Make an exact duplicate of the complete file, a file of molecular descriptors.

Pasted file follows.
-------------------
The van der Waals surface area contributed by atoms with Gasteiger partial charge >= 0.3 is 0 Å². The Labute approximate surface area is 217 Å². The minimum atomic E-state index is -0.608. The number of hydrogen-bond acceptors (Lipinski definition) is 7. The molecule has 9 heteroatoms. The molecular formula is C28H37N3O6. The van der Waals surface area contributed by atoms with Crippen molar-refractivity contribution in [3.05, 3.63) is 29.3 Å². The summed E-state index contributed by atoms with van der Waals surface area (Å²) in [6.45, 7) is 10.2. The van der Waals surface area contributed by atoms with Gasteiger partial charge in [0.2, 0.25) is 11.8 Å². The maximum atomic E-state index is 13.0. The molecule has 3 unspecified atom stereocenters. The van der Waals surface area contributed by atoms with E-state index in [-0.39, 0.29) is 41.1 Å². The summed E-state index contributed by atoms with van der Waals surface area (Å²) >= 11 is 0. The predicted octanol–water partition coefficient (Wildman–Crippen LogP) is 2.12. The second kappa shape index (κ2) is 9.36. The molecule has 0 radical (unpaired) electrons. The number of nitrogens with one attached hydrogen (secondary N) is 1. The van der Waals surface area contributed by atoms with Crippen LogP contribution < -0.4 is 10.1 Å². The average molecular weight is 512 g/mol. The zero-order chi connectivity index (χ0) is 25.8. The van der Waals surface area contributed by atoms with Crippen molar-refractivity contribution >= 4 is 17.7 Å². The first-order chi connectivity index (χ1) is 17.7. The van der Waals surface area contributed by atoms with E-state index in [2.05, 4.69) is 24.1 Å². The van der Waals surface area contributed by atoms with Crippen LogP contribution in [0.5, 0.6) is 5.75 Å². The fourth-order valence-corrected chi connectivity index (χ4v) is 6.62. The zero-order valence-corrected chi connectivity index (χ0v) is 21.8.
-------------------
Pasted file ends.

The van der Waals surface area contributed by atoms with Gasteiger partial charge >= 0.3 is 0 Å². The Labute approximate surface area is 217 Å². The minimum atomic E-state index is -0.608. The number of hydrogen-bond acceptors (Lipinski definition) is 7. The molecule has 9 heteroatoms. The molecular formula is C28H37N3O6. The van der Waals surface area contributed by atoms with Crippen molar-refractivity contribution in [3.05, 3.63) is 29.3 Å². The summed E-state index contributed by atoms with van der Waals surface area (Å²) in [6.45, 7) is 10.2. The van der Waals surface area contributed by atoms with Gasteiger partial charge in [0.2, 0.25) is 11.8 Å². The maximum atomic E-state index is 13.0. The molecule has 3 unspecified atom stereocenters. The van der Waals surface area contributed by atoms with E-state index in [-0.39, 0.29) is 41.1 Å². The summed E-state index contributed by atoms with van der Waals surface area (Å²) >= 11 is 0. The predicted octanol–water partition coefficient (Wildman–Crippen LogP) is 2.12. The second kappa shape index (κ2) is 9.36. The molecule has 0 radical (unpaired) electrons. The number of nitrogens with one attached hydrogen (secondary N) is 1. The van der Waals surface area contributed by atoms with Crippen LogP contribution < -0.4 is 10.1 Å². The average molecular weight is 512 g/mol. The zero-order chi connectivity index (χ0) is 25.8. The van der Waals surface area contributed by atoms with Crippen molar-refractivity contribution >= 4 is 17.7 Å². The first-order chi connectivity index (χ1) is 17.7. The van der Waals surface area contributed by atoms with E-state index in [2.05, 4.69) is 24.1 Å². The van der Waals surface area contributed by atoms with Crippen LogP contribution in [0.5, 0.6) is 5.75 Å². The fourth-order valence-corrected chi connectivity index (χ4v) is 6.62. The zero-order valence-corrected chi connectivity index (χ0v) is 21.8.